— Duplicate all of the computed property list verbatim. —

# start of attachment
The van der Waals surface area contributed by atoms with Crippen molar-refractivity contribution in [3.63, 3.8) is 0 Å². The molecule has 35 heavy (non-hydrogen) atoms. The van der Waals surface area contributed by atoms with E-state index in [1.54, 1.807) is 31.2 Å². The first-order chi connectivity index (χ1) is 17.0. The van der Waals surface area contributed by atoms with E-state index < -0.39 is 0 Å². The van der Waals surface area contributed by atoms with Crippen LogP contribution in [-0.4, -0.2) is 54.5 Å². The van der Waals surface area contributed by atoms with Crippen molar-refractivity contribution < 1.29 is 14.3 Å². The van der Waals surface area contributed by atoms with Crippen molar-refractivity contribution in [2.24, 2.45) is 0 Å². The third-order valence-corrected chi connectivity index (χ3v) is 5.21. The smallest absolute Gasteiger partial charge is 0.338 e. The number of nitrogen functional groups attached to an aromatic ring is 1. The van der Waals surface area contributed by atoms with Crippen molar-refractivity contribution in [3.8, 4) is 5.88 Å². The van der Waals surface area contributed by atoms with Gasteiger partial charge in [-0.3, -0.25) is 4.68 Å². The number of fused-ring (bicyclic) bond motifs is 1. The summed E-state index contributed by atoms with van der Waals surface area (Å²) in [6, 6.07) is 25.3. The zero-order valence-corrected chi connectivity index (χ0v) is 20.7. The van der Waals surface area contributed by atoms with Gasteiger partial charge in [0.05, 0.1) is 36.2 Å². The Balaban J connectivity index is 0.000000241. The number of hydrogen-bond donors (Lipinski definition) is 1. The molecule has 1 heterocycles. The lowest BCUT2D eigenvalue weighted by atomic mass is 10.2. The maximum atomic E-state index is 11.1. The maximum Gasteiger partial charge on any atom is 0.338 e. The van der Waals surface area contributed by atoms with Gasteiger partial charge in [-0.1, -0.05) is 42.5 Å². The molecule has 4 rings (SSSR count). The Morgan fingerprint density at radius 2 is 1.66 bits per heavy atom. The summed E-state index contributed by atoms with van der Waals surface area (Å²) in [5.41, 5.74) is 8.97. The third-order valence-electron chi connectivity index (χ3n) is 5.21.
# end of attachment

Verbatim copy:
The van der Waals surface area contributed by atoms with Crippen molar-refractivity contribution in [3.63, 3.8) is 0 Å². The molecule has 35 heavy (non-hydrogen) atoms. The van der Waals surface area contributed by atoms with E-state index in [1.54, 1.807) is 31.2 Å². The first-order chi connectivity index (χ1) is 17.0. The van der Waals surface area contributed by atoms with E-state index < -0.39 is 0 Å². The van der Waals surface area contributed by atoms with Crippen LogP contribution in [-0.4, -0.2) is 54.5 Å². The van der Waals surface area contributed by atoms with Crippen molar-refractivity contribution < 1.29 is 14.3 Å². The van der Waals surface area contributed by atoms with Crippen molar-refractivity contribution in [2.24, 2.45) is 0 Å². The third-order valence-corrected chi connectivity index (χ3v) is 5.21. The smallest absolute Gasteiger partial charge is 0.338 e. The number of nitrogen functional groups attached to an aromatic ring is 1. The van der Waals surface area contributed by atoms with Crippen molar-refractivity contribution in [3.8, 4) is 5.88 Å². The van der Waals surface area contributed by atoms with Gasteiger partial charge in [-0.3, -0.25) is 4.68 Å². The number of fused-ring (bicyclic) bond motifs is 1. The summed E-state index contributed by atoms with van der Waals surface area (Å²) in [6, 6.07) is 25.3. The zero-order valence-corrected chi connectivity index (χ0v) is 20.7. The van der Waals surface area contributed by atoms with Gasteiger partial charge in [0.05, 0.1) is 36.2 Å². The Balaban J connectivity index is 0.000000241. The number of hydrogen-bond donors (Lipinski definition) is 1. The molecule has 1 heterocycles. The lowest BCUT2D eigenvalue weighted by atomic mass is 10.2. The maximum atomic E-state index is 11.1. The maximum Gasteiger partial charge on any atom is 0.338 e. The van der Waals surface area contributed by atoms with Gasteiger partial charge in [-0.1, -0.05) is 42.5 Å². The molecule has 4 rings (SSSR count). The Morgan fingerprint density at radius 2 is 1.66 bits per heavy atom. The summed E-state index contributed by atoms with van der Waals surface area (Å²) in [5.41, 5.74) is 8.97. The third-order valence-electron chi connectivity index (χ3n) is 5.21.